Terlano is a small agricultural community in Valle dell’Adige, between Bolzano and Merano in the north of Italy. Surrounded by fertile lands and gently rolling hills, it is famous for its asparagus, its excellent white wines (Terlaner), and its apples.
This is the home of Sebastian Stocker, a young entrepreneur with a passion for the land, agriculture and technology. Not forgetting his love of photography, the stunning shots accompanying this story were actually taken by him.
“I work as an agricultural contractor for local orchards,” explains Sebastian, “but I also run our company, Stocker Maschinenbau, which produces agricultural machinery” (www.stocker.bz.it).
Sebastian’s fleet includes several FAE models: a UML mulcher for tractors; an STCL stone crusher; and the new PaTriziO, a compact mulcher purchased for working in apple orchards. “We tried it out for the first time last December. After a tree removal project in an apple orchard which was around 20 years old, the ground was littered with the stumps of 150-180 mm trunks, as well as branches less than 100 mm in diameter. Of course, the frozen ground and intense cold didn’t make the job any easier.”
Sebastian mounted the Patrizio mulcher on his Fendt 211 Vario and set out for the work site immediately.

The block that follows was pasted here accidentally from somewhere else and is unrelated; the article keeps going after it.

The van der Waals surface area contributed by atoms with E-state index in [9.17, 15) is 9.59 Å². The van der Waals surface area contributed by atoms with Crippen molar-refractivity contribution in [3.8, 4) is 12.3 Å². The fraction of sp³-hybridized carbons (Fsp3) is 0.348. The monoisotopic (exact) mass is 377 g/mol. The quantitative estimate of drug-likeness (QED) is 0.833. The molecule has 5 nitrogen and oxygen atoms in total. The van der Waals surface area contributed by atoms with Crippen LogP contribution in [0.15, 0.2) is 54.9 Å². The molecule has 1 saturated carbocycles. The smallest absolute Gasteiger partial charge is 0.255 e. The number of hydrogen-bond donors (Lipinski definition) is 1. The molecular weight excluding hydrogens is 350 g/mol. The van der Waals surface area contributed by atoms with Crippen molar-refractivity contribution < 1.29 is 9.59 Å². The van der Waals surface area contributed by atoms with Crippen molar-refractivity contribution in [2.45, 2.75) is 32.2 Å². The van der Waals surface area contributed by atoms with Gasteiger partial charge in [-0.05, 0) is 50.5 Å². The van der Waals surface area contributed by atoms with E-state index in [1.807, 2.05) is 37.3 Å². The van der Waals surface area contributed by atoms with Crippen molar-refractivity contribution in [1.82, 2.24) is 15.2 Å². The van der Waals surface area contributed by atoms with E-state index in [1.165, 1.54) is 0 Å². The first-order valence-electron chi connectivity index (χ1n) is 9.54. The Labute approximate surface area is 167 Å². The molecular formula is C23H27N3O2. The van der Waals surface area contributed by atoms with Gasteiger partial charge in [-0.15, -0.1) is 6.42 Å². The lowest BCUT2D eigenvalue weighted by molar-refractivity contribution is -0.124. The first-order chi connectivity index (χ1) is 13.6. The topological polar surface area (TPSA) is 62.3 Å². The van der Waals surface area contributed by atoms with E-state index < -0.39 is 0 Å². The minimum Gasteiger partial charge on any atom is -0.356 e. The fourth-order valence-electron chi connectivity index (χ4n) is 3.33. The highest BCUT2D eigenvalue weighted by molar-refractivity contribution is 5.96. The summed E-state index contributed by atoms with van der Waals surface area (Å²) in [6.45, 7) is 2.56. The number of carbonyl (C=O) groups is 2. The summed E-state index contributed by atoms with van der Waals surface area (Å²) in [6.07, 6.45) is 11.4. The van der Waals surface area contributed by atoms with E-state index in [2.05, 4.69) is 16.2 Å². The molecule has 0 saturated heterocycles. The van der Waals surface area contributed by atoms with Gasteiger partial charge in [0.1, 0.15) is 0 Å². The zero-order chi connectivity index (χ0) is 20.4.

The powerful, compact machines allowed him to move swiftly and deftly through the narrow streets of the village, as well as through rows of trees planted in a 3.2 x 1 m layout. “I did two different types of work. The first was on the uprooted stumps. It took me just two maneuvers with the machine to handle them: first reversing, and then moving forward at about 2 km/h. After this simple process, all the material on the ground was reduced to small pieces of debris, about 20 mm in size. The second stage of the work concerned the trunks and branches, which were literally pulped by the teeth of the machine (type E), leaving the material in shreds of about 3 mm.”
In both cases, the wooden debris resulting from the mulching of the stumps and branches was mixed with the first 5-10 mm of land turned up by the teeth. This factor is vital in promoting the natural breakdown of the wooden material by the microorganisms naturally present in the soil.
“Essentially, we obtained a good amount of organic material consisting of soil and mulched wood, which we used as a fertilizer,” says Sebastian, who expressed his satisfaction not only with the machine, but also with his relationship with FAE. “After trying out the Patrizio, I suggested some small mechanical adjustments to FAE, and they were put in place immediately. I can certainly say I am satisfied not only because of the quality of the machines, but also because of the good relationship I have with the company. Part of being a partner means being heard and seeing your needs being accommodated”.
For more information: stocker.bz
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